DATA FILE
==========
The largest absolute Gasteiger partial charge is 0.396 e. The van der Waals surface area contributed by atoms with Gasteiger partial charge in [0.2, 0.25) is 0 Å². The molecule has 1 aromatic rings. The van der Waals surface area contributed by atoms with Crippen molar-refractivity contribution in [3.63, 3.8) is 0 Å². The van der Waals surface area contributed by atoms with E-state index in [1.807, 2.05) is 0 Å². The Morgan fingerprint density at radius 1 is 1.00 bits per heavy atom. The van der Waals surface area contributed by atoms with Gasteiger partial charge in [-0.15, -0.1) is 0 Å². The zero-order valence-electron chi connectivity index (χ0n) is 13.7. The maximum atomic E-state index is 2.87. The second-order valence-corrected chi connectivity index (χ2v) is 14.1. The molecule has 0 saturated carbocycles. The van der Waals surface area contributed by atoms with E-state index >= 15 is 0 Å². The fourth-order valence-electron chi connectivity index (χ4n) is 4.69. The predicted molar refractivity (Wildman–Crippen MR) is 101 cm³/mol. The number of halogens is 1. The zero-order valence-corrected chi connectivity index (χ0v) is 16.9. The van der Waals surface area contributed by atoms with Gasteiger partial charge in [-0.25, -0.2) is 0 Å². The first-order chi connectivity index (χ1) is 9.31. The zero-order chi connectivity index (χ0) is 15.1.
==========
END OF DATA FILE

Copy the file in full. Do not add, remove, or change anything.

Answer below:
The largest absolute Gasteiger partial charge is 0.396 e. The van der Waals surface area contributed by atoms with Gasteiger partial charge in [0.2, 0.25) is 0 Å². The molecule has 1 aromatic rings. The van der Waals surface area contributed by atoms with Crippen molar-refractivity contribution in [3.63, 3.8) is 0 Å². The van der Waals surface area contributed by atoms with E-state index in [1.807, 2.05) is 0 Å². The Morgan fingerprint density at radius 1 is 1.00 bits per heavy atom. The van der Waals surface area contributed by atoms with Gasteiger partial charge in [-0.15, -0.1) is 0 Å². The zero-order valence-electron chi connectivity index (χ0n) is 13.7. The maximum atomic E-state index is 2.87. The second-order valence-corrected chi connectivity index (χ2v) is 14.1. The molecule has 0 saturated carbocycles. The van der Waals surface area contributed by atoms with E-state index >= 15 is 0 Å². The fourth-order valence-electron chi connectivity index (χ4n) is 4.69. The predicted molar refractivity (Wildman–Crippen MR) is 101 cm³/mol. The number of halogens is 1. The zero-order valence-corrected chi connectivity index (χ0v) is 16.9. The van der Waals surface area contributed by atoms with Gasteiger partial charge in [-0.25, -0.2) is 0 Å². The first-order chi connectivity index (χ1) is 9.31. The zero-order chi connectivity index (χ0) is 15.1.